Department of English

Faculty of Arts, Chulalongkorn University


My Number


Billy Collins

(1941 )


Is Death miles away from this house,

reaching for a widow in Cincinnati
or breathing down the neck of a lost hiker
in British Columbia?
Is he too busy making arrangements, 5
tampering with air brakes,
scattering cancer cells like seeds,
loosening the wooden beams of roller coasters
to bother with my hidden cottage
that visitors find so hard to find? 10
Or is he stepping from a black car
parked at the dark end of the lane,
shaking open the familiar cloak,
its hood raised like the head of a crow,
and removing the scythe from the trunk? 15
Did you have any trouble with the directions?
I will ask, as I start talking my way out of this.




Sample Student Reading Responses to Billy Collins’s poem “My Number

Response 1:






Renu Panya

2202242 Introduction to the Study of English Poetry

Acharn Puckpan Tipayamontri

July 3, 2008

Reading Response


The Life of Death: Personification in Billy Collins’s “My Number”


Billy Collins’s poem “My Number” presents death in action.  Death’s description is suggestive of personification, where an inanimate thing, an animal, or an abstract idea “is made human or is given human qualities” (Coursebook 28).  He breathes (l. 3).  He reaches for (l. 2), tampers with (l. 6), scatters (l. 7), and loosens (l. 8) things.  But how human are these “human qualities”?  How human-like is it to kill a woman who has already lost her husband, or to snatch away a person who wants to find his way home, or to give disease for which there is no cure?  The token gesture to humanize death is doubly undermined by the hypotheticality of the questions in which the personification is couched and by the inhumanity of Death’s supposedly human actions.

What human can have a reach that is limitless in space (can be everywhere from Cincinnati to British Columbia to roller coasters and dark lanes) and time (is never too busy)?  What person can find every life no matter how hidden?  What person has breath that ends life rather than begins it?

It seems the speaker’s questions try to humanize death so he can deal with him as a person who can be persuaded, who will “find it hard to find” his house (l. 10, 1), and who has ears and can hear him talk.  The speaker is not brave in talking to death, but afraid.  If personification humanizes death and gives it life, perhaps taking away personification can end its life?  The personifying imagery makes death more clearly person-like (having a car, “stepping from a…car” l.11), bringing him closer and closer in space and the tense shift from “Is something so?” (first three stanzas) to “I will” (l. 17) to “I start talking” bring death closer and closer in time.  The hypothetical becomes a definite future, and finally an ongoing present.  At the end, the actions cease, personification of death stops.  Death is no longer a person who can make arrangements (l. 5) or park a car (l. 12).  The pronoun for death is no longer a “he” but a “this” (l. 17), a definite vagueness that is here.  The sense of doom throughout the poem forebodes the failure to make death human, and this last word speaks of the more important failure: after personification, death’s life continues.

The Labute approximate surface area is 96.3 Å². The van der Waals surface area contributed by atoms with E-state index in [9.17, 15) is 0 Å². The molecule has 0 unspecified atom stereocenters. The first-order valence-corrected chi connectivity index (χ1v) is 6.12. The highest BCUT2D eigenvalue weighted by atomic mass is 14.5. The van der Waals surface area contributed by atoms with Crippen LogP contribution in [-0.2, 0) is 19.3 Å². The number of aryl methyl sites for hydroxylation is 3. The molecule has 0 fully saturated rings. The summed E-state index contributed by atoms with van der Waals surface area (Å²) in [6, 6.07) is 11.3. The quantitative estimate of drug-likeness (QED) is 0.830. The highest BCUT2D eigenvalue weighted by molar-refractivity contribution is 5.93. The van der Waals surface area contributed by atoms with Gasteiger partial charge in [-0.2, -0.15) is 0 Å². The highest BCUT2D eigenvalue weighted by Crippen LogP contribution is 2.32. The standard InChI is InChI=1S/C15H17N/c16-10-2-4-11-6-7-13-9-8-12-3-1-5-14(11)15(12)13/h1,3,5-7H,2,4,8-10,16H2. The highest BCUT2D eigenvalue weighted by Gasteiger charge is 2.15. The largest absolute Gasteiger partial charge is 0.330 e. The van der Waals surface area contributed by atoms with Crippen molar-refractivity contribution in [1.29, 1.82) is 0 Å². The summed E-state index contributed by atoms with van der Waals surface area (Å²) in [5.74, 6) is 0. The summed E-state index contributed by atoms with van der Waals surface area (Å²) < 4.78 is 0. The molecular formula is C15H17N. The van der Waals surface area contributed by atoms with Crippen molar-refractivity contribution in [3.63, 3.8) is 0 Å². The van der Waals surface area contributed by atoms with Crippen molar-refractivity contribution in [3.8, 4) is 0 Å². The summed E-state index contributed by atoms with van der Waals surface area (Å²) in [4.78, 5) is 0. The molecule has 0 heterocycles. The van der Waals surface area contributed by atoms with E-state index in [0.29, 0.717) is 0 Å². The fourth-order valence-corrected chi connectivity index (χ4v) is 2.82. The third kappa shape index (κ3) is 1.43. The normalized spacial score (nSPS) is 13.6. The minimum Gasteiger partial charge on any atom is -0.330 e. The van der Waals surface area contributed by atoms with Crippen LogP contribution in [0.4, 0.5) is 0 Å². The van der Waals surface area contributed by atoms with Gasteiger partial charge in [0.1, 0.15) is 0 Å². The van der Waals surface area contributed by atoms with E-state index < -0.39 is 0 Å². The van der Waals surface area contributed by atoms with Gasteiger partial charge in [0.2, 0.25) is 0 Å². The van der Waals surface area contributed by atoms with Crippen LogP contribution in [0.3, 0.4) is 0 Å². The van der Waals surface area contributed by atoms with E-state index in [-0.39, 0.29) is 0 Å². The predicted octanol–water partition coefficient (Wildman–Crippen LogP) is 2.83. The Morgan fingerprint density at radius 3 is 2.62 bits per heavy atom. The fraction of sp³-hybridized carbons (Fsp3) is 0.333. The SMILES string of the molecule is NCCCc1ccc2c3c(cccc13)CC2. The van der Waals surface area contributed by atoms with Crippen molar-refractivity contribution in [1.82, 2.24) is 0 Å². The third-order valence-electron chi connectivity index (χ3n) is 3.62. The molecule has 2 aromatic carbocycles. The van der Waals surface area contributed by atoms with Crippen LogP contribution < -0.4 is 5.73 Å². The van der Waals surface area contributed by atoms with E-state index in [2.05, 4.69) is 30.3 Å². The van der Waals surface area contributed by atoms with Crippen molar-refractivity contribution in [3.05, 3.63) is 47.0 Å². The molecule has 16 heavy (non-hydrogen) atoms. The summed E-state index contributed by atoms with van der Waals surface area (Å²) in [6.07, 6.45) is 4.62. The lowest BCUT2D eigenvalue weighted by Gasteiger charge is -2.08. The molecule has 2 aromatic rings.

Billy Collins



Death's personification: What human qualities are given to death?  What inhuman qualities?  What implications does death personified have on our conceptions about dying and how we die?

Yet, how does Collins use the familiar personification of death as the grim reaper?  Does he use personification to show how human death is?  We've seen the series of questions technique used before (in "What Has Happened to Lulu?," "Harlem," and "Question").  Perhaps in the first two cases the questions evoke guilt, and in "Question" they express apprehension.  What function do questions have in this poem?  There seems to be two types of questions: one, directed at an unknown listener, asking about the activities of Death, and in effect, questioning the identity of Death itself/himself, and the other, directed at Death baldly, but ironically, as an evasion.  In the end, how does death come off?  Answering the poem's questions: Is death the human-like cloaked and hooded figure with a scythe who is always busy plotting accidents and spreading disease that the speaker would like him to be?


Poem Notes

From Sailing Alone Around the Room: New and Selected Poems.  New York: Random House, 2002.


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Last updated October 3, 2009